Saturday, February 25, 2017
Keeping Your Writing Style Up to Date
Writing changes about every five years. While most people don’t notice these subtle changes, they’re there, nonetheless. Sometimes, it’s a change in the way people use punctuation while for others these changes may manifest themselves in certain forms of sentence structure.
Probably the way writers use punctuation has changed the most. Take semicolons, for instance. Back when teachers taught that writing was a more formal affair, people used semicolons extensively. Today, many writers use them rarely, as they tend to slow the reading down. Instead, they substitute a period for the semicolon and begin a separate but related sentence immediately following it. Are you one of those who’s still using semicolons?
Another form of punctuation that has seen more frequent use is the dash or more specifically the “em dash,” the longer of the two forms of dashes. This form of punctuation creates a visual separation that readers can easily see at a glance. Also, today’s writers are using commas less frequently.
Lots of things influence changes in writing style, but none more so than the creation and appearance of electronic text, both on the Internet and in E-mail. Instead of writing in a longer, more formal style, writers today use a more concise approach. Writing is tighter and less flowery with fewer longer, more sophisticated words that many readers may not know.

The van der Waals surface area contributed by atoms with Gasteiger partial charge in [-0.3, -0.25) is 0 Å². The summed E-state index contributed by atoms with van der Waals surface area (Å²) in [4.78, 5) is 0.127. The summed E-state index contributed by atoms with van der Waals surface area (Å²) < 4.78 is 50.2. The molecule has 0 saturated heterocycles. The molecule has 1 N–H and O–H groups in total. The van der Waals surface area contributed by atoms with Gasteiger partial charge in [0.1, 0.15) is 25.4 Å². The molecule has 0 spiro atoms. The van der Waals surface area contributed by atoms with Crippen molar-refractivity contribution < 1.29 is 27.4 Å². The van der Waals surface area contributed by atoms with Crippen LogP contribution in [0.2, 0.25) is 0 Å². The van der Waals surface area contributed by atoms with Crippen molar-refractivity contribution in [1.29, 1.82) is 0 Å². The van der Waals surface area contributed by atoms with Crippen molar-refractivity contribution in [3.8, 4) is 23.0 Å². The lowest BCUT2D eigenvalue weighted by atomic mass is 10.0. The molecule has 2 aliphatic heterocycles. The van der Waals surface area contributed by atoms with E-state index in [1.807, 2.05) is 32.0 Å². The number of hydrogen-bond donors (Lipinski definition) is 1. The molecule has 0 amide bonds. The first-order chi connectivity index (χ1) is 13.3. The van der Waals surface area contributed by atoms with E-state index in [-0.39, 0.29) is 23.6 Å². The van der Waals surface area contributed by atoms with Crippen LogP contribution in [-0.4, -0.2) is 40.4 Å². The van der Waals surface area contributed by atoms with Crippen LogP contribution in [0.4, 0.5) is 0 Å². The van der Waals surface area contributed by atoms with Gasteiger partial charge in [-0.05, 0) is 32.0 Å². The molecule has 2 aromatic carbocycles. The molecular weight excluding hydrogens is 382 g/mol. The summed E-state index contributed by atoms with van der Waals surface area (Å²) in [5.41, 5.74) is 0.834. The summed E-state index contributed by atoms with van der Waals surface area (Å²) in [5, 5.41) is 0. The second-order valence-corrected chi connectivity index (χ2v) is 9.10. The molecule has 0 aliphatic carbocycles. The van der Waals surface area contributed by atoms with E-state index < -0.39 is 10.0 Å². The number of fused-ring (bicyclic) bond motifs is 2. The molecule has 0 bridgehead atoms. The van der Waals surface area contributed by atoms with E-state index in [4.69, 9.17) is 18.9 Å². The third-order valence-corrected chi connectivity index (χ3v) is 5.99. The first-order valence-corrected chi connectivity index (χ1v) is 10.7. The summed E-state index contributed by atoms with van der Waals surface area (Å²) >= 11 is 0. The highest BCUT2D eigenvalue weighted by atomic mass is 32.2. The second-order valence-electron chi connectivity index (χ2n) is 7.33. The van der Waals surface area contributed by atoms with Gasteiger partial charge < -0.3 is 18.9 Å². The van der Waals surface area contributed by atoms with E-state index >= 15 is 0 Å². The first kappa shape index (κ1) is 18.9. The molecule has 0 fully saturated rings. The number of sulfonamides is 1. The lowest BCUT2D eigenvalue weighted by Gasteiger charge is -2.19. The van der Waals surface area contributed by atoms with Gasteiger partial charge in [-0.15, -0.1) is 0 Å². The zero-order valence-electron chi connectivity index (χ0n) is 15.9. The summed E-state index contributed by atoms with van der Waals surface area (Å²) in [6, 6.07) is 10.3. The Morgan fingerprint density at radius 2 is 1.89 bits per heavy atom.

There are lots of ways to keep your writing style up to date. The easiest method is to read more contemporary writing—writing done yesterday not even 10 years ago. And if you really want to improve your writing style, avoid most literature, except the modern variety written after 1930 or so.
You can also enroll in writing classes. Professional dancers constantly take classes to improve their technique and writers should, too. You don't have to enroll in college-level writing courses. These can be expensive and more time consuming than you need. However, many colleges offer continuing education courses that are just right. Most of these target a particular kind of writing—novels, short stories, articles, etc. They usually last only a few weeks and don’t have the added pressure of grades that you’ll find with credit courses.
Another alternative is to attend a writing conference. Here, classes are short and intense, usually lasting only one to three days. These conferences also offer you a chance to learn from other professionals who are experts in their fields. Do a search for "writing conferences and your area" to find one near you.
Whatever you choose to do, improving your skills will give your writing a boost.